The tug of war between cyber and national security rages on. But in this high-tech age of metadata, the Twitterverse, smartphones, and Ed Snowden, few would expect an archaic and little-used statute from the Republic’s earliest days to take center stage.
Last Tuesday, that’s exactly what happened. U.S. Magistrate Judge Sheri Pym from California’s Central District relied on the 227-year-old All Writs Act, 28 U.S.C. § 1651 (2012), to order Apple to assist the FBI in executing a search warrant covering the contents of the San Bernardino shooter’s government-owned Verizon iPhone 5C. Order Compelling Apple, Inc. to Assist Agents in Search, In the Matter of the Search of an Apple Iphone Seized During the Execution of a Search Warrant on a Black Lexus IS300, California License Plate 35KGD203, No. 5:15-mj-451, 2016 WL 618401, at *1 (C.D. Cal. Feb 16, 2016).
The next day, Apple hit back—hard—not in court, but, shrewdly, online. In an open letter from CEO Tim Cook, the company painted the federal court order as a step too far, conflating it with a dystopian world in which the government surveils every aspect of citizens’ digital lives without their knowledge. The letter set the internet, the media, and the presidential race alight. Many tech companies, consumers, and politicians jumped to Apple’s defense, while others jumped away, firmly establishing the controversy’s political fault lines well before Pym’s five-business-day deadline for the company’s in-court response.
By Friday, the prosecution had responded to the specifics of Cook’s letter with an acerbic but legally extraneous motion to compel Apple’s compliance with the initial order, the court had extended Apple’s deadline by three more business days, and Apple had recruited former Solicitor General Ted Olson into its corner. With neither party likely to back down, this fight looks set to go all the way to the Supreme Court.
Pym limited her order to three specific tasks that she deemed “reasonable technical assistance” for purposes of the All Writs Act: (1) bypassing the phone’s auto-erase function; (2) enabling the FBI to programmatically “brute force” (i.e., guess) passwords to unlock the phone; and (3) bypassing the phone’s user interface in order to speed the process up. Id.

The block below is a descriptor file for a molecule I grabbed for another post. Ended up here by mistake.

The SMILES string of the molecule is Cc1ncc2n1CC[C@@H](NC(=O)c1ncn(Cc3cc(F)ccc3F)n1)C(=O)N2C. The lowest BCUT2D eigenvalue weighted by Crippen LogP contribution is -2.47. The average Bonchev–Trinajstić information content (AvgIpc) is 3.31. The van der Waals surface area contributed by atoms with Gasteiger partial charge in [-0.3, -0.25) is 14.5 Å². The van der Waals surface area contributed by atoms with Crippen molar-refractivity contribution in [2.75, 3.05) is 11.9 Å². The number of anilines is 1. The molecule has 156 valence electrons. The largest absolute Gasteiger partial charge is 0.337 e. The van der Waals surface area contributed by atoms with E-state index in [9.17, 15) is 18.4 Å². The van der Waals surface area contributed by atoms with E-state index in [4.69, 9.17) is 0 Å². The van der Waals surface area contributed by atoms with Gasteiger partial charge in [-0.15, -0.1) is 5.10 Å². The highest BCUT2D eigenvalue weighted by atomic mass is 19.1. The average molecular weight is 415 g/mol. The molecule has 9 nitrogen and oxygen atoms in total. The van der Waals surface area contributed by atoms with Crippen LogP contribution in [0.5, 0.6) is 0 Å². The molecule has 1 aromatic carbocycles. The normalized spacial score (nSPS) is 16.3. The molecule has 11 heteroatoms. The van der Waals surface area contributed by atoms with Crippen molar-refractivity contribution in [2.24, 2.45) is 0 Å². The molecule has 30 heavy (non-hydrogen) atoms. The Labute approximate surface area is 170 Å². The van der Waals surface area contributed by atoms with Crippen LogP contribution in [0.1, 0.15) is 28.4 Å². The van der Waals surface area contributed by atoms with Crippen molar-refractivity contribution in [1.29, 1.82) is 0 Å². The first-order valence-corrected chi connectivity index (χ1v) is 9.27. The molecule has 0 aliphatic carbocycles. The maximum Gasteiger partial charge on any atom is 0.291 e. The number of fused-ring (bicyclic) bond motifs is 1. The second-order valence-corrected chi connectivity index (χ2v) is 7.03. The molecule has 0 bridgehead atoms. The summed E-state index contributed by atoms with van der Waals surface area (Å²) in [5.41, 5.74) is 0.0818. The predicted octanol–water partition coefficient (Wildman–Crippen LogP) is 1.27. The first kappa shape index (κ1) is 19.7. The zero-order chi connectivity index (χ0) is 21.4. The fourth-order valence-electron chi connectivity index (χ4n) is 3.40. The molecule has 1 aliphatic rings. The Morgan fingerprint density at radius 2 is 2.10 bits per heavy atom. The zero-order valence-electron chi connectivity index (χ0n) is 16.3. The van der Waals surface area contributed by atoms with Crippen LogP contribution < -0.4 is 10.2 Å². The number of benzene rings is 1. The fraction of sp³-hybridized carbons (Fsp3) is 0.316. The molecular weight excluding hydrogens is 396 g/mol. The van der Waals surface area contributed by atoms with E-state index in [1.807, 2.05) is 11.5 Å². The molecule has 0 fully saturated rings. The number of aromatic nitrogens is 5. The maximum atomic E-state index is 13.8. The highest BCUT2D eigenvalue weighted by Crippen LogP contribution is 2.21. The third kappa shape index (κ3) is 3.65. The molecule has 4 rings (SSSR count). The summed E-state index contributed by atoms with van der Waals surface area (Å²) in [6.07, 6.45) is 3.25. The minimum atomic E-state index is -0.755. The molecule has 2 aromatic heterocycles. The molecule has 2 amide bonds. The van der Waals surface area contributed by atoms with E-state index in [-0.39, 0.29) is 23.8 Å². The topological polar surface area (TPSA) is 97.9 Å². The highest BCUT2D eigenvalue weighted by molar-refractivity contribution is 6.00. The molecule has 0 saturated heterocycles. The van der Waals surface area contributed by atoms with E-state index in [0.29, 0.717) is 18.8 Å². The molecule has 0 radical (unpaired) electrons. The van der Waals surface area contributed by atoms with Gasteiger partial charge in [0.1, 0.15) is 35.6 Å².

Pym further suggested that Apple accomplish these tasks via a portable application that loads and runs directly on the phone’s RAM rather than from the phone’s mass storage—leaving iOS, the phone’s operating system, unchanged—and that Apple key that portable app to the shooter’s phone so that it can’t be used on any others. However, Pym left it to Apple to accomplish her three mandates in whichever way it sees fit, so long as the FBI ultimately approves of the company’s chosen technique. Id.
Importantly, Pym also gave Apple the option to run its portable app on the shooter’s phone at one of its own facilities—rather than hand the powerful software over to the FBI—so long as the company gave the FBI remote access to the password entry results. Just as critically, Pym explicitly relieved Apple from a duty to retain any consumer data retrieved from the phone, maintaining that it will be the FBI’s responsibility do so. Id.
The All Writs Act
The All Writs Act derives from language in Section 14 of the Judiciary Act of 1789, ch. 20, 1 Stat. 73, 81-82, passed by the First Congress at a time when judicial authority and, indeed, the powers and mechanics of the federal government as a whole remained largely undefined. The language was thus purposefully broad, serving as a residual source of authority to fill unintended gaps in judicial power. It allowed federal courts “to issue . . . all other writs not specially provided for by statute, which may be necessary for the exercise of their respective jurisdictions and agreeable to the principles and usages of law.” Id.